Equine Influenza Outbreak

newforest

Keep it simple
Mar 15, 2008
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They are doing a risk managed return to racing Wednesday.

I can't answer for @OwnedbyChanter but the one week I believe is because there is a three day incubation period and possibly another three to see if that's spread.
 
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Huggy

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Nov 11, 2018
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Yes why is that a shock?
It's a fact here that horses go for meat. Some are need specifically for that market.
Nothing much shocks anymore.
Think it's seeing it in black and white
Yes why is that a shock?
It's a fact here that horses go for meat. Some are need specifically for that market.
Nothing much shocks anymore.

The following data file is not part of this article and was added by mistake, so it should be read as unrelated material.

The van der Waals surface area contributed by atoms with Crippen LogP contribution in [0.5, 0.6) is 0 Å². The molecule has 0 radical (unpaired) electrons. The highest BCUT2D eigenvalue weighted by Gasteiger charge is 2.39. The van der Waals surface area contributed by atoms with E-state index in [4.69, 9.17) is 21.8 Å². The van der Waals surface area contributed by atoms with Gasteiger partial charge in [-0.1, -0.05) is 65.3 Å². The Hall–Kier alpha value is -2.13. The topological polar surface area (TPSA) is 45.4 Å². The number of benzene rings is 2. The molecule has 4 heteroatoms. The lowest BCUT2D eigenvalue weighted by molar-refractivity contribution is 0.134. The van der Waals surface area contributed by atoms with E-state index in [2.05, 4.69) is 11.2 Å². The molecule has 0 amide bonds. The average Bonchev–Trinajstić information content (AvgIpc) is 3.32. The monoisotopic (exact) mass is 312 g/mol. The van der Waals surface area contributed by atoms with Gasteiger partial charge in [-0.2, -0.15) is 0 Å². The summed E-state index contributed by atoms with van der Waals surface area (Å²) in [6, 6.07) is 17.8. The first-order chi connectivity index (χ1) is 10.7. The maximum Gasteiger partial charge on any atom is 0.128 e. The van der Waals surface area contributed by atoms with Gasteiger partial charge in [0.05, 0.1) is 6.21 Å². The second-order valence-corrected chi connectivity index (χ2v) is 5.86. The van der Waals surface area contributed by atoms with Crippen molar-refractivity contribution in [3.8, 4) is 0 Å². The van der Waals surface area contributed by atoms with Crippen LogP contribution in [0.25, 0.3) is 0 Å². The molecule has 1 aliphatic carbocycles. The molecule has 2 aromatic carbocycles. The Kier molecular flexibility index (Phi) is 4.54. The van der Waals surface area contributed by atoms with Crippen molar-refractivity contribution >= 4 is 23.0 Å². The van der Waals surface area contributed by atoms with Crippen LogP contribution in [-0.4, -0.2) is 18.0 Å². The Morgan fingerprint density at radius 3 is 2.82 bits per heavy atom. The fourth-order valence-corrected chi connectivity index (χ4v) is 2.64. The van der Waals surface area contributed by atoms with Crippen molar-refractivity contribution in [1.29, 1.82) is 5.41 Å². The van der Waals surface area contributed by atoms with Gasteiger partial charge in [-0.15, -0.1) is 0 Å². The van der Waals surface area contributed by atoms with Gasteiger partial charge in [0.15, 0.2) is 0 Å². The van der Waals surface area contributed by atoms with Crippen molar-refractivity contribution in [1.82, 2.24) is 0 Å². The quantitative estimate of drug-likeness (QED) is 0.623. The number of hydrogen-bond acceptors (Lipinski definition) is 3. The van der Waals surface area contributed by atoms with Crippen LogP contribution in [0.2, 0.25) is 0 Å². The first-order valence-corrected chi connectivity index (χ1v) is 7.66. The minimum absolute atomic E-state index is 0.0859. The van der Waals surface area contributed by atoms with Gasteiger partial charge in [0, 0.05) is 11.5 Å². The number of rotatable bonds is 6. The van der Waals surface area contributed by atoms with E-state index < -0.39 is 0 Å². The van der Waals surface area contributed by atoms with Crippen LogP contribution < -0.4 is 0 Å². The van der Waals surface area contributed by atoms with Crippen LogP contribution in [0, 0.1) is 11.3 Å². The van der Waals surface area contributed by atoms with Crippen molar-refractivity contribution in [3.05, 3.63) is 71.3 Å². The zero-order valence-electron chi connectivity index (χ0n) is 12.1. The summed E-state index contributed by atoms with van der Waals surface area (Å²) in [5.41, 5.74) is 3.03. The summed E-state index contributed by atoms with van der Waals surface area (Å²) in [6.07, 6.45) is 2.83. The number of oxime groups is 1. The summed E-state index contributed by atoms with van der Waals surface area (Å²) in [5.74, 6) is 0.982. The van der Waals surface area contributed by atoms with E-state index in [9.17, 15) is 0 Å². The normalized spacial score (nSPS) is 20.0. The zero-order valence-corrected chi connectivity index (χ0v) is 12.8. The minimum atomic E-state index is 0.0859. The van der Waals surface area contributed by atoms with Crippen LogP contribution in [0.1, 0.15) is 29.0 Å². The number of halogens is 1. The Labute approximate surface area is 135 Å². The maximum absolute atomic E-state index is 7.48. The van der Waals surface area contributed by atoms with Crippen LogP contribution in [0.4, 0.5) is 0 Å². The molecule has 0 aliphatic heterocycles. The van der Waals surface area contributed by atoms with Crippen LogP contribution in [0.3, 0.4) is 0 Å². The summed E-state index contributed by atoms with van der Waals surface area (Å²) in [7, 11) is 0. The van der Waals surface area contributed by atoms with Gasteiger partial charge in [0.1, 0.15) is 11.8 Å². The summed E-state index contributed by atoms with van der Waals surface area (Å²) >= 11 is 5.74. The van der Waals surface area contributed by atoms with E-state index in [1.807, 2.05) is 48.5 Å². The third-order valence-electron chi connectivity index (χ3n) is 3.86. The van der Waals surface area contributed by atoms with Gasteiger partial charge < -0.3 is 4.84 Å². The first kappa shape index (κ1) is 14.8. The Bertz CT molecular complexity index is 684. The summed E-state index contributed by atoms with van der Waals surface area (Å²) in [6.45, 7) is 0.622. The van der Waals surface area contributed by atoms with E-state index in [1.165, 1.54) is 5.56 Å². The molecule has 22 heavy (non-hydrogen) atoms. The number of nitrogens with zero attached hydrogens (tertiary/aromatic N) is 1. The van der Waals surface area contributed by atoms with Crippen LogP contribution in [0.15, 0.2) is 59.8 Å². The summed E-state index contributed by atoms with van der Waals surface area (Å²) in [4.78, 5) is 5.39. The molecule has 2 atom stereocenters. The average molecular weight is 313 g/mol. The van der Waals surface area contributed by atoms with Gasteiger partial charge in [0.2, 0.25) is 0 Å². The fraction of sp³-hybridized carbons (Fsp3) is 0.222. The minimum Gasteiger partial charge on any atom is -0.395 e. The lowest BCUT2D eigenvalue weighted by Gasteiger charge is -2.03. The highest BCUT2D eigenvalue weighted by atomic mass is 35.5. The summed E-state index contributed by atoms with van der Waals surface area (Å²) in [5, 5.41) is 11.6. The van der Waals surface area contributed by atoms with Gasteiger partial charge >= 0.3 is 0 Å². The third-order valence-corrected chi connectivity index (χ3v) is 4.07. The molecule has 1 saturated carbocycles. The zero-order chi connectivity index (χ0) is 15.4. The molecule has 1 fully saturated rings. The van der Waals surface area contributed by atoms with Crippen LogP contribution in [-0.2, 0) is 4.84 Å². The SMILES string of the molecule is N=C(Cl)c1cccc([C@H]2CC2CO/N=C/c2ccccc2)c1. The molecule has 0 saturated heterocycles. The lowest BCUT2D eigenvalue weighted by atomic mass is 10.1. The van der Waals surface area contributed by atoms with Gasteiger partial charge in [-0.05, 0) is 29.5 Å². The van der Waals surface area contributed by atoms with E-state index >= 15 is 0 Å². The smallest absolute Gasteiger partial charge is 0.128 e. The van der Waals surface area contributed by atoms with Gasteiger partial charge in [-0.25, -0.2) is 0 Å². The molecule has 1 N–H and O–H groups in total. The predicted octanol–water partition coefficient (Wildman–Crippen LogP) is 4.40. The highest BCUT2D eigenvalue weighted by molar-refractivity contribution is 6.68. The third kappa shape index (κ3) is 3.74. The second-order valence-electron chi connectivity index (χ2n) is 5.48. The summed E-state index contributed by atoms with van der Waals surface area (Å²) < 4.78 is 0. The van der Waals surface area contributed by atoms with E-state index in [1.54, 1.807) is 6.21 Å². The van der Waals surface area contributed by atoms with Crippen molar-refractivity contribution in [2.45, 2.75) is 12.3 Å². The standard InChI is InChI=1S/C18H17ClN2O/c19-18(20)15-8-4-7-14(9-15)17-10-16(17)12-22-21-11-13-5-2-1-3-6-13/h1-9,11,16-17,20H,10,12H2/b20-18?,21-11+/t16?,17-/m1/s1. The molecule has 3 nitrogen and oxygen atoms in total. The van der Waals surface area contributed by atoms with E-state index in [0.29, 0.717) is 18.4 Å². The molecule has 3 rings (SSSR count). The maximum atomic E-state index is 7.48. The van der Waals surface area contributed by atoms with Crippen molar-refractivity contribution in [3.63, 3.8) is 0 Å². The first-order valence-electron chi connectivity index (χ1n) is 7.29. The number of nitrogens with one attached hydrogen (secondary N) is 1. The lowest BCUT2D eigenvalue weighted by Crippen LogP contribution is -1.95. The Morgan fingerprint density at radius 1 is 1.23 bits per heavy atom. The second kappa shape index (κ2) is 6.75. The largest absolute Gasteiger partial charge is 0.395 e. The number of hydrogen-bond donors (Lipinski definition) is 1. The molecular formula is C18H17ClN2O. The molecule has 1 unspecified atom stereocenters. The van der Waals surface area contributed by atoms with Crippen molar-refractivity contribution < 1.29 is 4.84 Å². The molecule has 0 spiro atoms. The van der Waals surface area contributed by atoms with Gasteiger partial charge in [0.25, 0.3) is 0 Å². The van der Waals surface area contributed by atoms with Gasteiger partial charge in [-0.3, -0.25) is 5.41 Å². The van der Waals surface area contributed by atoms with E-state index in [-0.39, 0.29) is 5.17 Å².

Think it's just seeing it in black and white. Most of the time we shut it out of our minds. Shudder.
 

horseandgoatmom

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Dec 3, 2014
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Well In not totally sure but I don't think you can buy horse meat here.
I know the slaughter houses in this country were closed quite some time ago.
But they do have them in Canada.

It was a shock to see that in print.
 
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chunky monkey

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May 2, 2007
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...la la land
What I find strange is that nearly half the horses were vaccinated ones. I know it's like human flu jabs they can only guess the strain. They are saying that you should revaccinate if your horse its over six months since it was done, but until they manufacture a vaccine to cover this new strain. It seems pointless to me to top up a vaccine that possibly isn't working. It could take months to produce and approve a vaccine for licence.
 

Bodshi

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Apr 23, 2009